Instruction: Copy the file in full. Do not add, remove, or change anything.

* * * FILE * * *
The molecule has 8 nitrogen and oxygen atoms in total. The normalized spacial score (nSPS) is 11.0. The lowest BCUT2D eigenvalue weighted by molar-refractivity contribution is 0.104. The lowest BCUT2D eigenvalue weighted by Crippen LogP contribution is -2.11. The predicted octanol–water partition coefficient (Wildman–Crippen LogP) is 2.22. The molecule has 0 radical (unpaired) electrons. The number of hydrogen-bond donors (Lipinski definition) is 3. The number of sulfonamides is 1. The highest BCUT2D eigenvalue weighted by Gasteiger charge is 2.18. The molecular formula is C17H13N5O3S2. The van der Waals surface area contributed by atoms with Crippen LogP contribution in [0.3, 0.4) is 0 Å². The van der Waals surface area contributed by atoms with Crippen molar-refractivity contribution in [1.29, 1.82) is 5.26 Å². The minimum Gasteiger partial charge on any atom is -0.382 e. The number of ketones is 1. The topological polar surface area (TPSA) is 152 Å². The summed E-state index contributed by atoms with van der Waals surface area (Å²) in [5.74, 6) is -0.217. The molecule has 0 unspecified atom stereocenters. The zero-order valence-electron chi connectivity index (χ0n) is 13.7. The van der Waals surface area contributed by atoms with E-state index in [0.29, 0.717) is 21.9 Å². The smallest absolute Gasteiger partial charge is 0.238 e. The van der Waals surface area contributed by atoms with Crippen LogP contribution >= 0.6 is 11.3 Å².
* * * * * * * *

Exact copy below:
The molecule has 8 nitrogen and oxygen atoms in total. The normalized spacial score (nSPS) is 11.0. The lowest BCUT2D eigenvalue weighted by molar-refractivity contribution is 0.104. The lowest BCUT2D eigenvalue weighted by Crippen LogP contribution is -2.11. The predicted octanol–water partition coefficient (Wildman–Crippen LogP) is 2.22. The molecule has 0 radical (unpaired) electrons. The number of hydrogen-bond donors (Lipinski definition) is 3. The number of sulfonamides is 1. The highest BCUT2D eigenvalue weighted by Gasteiger charge is 2.18. The molecular formula is C17H13N5O3S2. The van der Waals surface area contributed by atoms with Crippen LogP contribution in [0.3, 0.4) is 0 Å². The van der Waals surface area contributed by atoms with Crippen molar-refractivity contribution in [1.29, 1.82) is 5.26 Å². The minimum Gasteiger partial charge on any atom is -0.382 e. The number of ketones is 1. The topological polar surface area (TPSA) is 152 Å². The summed E-state index contributed by atoms with van der Waals surface area (Å²) in [5.74, 6) is -0.217. The molecule has 0 unspecified atom stereocenters. The zero-order valence-electron chi connectivity index (χ0n) is 13.7. The van der Waals surface area contributed by atoms with E-state index in [0.29, 0.717) is 21.9 Å². The smallest absolute Gasteiger partial charge is 0.238 e. The van der Waals surface area contributed by atoms with Crippen LogP contribution >= 0.6 is 11.3 Å².